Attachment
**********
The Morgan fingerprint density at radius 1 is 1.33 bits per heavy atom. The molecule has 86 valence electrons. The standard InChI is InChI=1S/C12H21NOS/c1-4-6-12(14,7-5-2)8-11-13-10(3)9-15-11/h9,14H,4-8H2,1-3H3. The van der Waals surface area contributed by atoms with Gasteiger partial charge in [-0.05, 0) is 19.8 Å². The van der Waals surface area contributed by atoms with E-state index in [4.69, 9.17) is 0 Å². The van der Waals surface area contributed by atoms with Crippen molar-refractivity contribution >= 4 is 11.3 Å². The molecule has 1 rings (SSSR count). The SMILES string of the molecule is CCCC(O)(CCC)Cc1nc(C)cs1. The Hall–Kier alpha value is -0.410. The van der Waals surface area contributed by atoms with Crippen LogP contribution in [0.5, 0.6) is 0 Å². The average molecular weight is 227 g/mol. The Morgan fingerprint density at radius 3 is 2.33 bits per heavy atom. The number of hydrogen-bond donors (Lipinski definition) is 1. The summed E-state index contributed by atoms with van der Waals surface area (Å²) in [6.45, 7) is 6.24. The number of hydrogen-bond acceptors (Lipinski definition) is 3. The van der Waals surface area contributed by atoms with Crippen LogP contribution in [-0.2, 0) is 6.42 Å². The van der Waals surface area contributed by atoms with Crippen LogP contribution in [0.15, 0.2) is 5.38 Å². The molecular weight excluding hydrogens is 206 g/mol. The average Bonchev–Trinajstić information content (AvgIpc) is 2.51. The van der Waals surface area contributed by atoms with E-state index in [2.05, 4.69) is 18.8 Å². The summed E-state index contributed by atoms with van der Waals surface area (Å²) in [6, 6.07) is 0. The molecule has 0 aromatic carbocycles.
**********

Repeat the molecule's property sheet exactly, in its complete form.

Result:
The Morgan fingerprint density at radius 1 is 1.33 bits per heavy atom. The molecule has 86 valence electrons. The standard InChI is InChI=1S/C12H21NOS/c1-4-6-12(14,7-5-2)8-11-13-10(3)9-15-11/h9,14H,4-8H2,1-3H3. The van der Waals surface area contributed by atoms with Gasteiger partial charge in [-0.05, 0) is 19.8 Å². The van der Waals surface area contributed by atoms with E-state index in [4.69, 9.17) is 0 Å². The van der Waals surface area contributed by atoms with Crippen molar-refractivity contribution >= 4 is 11.3 Å². The molecule has 1 rings (SSSR count). The SMILES string of the molecule is CCCC(O)(CCC)Cc1nc(C)cs1. The Hall–Kier alpha value is -0.410. The van der Waals surface area contributed by atoms with Crippen LogP contribution in [0.5, 0.6) is 0 Å². The average molecular weight is 227 g/mol. The Morgan fingerprint density at radius 3 is 2.33 bits per heavy atom. The number of hydrogen-bond donors (Lipinski definition) is 1. The summed E-state index contributed by atoms with van der Waals surface area (Å²) in [6.45, 7) is 6.24. The number of hydrogen-bond acceptors (Lipinski definition) is 3. The van der Waals surface area contributed by atoms with Crippen LogP contribution in [-0.2, 0) is 6.42 Å². The van der Waals surface area contributed by atoms with Crippen LogP contribution in [0.15, 0.2) is 5.38 Å². The molecular weight excluding hydrogens is 206 g/mol. The average Bonchev–Trinajstić information content (AvgIpc) is 2.51. The van der Waals surface area contributed by atoms with E-state index in [2.05, 4.69) is 18.8 Å². The summed E-state index contributed by atoms with van der Waals surface area (Å²) in [6, 6.07) is 0. The molecule has 0 aromatic carbocycles.